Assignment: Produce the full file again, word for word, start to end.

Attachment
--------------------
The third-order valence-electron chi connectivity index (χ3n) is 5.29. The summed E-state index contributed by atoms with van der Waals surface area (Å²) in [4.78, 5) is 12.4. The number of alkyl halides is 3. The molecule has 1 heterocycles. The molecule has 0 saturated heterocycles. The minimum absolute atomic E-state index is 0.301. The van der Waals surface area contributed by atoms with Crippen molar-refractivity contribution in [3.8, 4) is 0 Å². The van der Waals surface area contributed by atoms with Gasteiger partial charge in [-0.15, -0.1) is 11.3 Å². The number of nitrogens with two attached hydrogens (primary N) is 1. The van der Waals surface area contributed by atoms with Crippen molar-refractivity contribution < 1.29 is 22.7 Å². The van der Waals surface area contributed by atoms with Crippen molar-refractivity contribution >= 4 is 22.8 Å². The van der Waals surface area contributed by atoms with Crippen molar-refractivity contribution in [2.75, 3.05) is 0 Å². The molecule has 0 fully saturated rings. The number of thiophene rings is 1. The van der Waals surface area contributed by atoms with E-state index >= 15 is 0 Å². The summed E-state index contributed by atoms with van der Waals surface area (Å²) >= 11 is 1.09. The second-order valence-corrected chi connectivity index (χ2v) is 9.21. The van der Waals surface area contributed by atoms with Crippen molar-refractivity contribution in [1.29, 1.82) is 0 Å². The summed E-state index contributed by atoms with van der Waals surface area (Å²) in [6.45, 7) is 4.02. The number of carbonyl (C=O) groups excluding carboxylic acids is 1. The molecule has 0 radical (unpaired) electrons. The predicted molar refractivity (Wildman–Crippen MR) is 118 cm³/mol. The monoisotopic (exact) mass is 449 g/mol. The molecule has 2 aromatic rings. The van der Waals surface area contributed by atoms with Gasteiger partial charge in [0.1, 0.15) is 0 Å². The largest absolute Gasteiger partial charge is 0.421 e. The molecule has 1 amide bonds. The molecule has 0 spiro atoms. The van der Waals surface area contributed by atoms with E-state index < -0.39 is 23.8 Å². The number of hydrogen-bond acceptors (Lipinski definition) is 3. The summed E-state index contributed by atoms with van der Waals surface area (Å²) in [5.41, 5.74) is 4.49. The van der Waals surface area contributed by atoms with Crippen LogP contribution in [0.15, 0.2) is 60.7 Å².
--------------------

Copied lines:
The third-order valence-electron chi connectivity index (χ3n) is 5.29. The summed E-state index contributed by atoms with van der Waals surface area (Å²) in [4.78, 5) is 12.4. The number of alkyl halides is 3. The molecule has 1 heterocycles. The molecule has 0 saturated heterocycles. The minimum absolute atomic E-state index is 0.301. The van der Waals surface area contributed by atoms with Crippen molar-refractivity contribution in [3.8, 4) is 0 Å². The van der Waals surface area contributed by atoms with Gasteiger partial charge in [-0.15, -0.1) is 11.3 Å². The number of nitrogens with two attached hydrogens (primary N) is 1. The van der Waals surface area contributed by atoms with Crippen molar-refractivity contribution < 1.29 is 22.7 Å². The van der Waals surface area contributed by atoms with Crippen molar-refractivity contribution >= 4 is 22.8 Å². The van der Waals surface area contributed by atoms with Crippen molar-refractivity contribution in [2.75, 3.05) is 0 Å². The molecule has 0 fully saturated rings. The number of thiophene rings is 1. The van der Waals surface area contributed by atoms with E-state index >= 15 is 0 Å². The summed E-state index contributed by atoms with van der Waals surface area (Å²) >= 11 is 1.09. The second-order valence-corrected chi connectivity index (χ2v) is 9.21. The van der Waals surface area contributed by atoms with Crippen molar-refractivity contribution in [1.29, 1.82) is 0 Å². The summed E-state index contributed by atoms with van der Waals surface area (Å²) in [6.45, 7) is 4.02. The number of carbonyl (C=O) groups excluding carboxylic acids is 1. The molecule has 0 radical (unpaired) electrons. The predicted molar refractivity (Wildman–Crippen MR) is 118 cm³/mol. The monoisotopic (exact) mass is 449 g/mol. The molecule has 2 aromatic rings. The van der Waals surface area contributed by atoms with Gasteiger partial charge in [0.1, 0.15) is 0 Å². The largest absolute Gasteiger partial charge is 0.421 e. The molecule has 1 amide bonds. The molecule has 0 spiro atoms. The van der Waals surface area contributed by atoms with E-state index < -0.39 is 23.8 Å². The number of hydrogen-bond acceptors (Lipinski definition) is 3. The summed E-state index contributed by atoms with van der Waals surface area (Å²) in [5.41, 5.74) is 4.49. The van der Waals surface area contributed by atoms with Crippen LogP contribution in [0.15, 0.2) is 60.7 Å².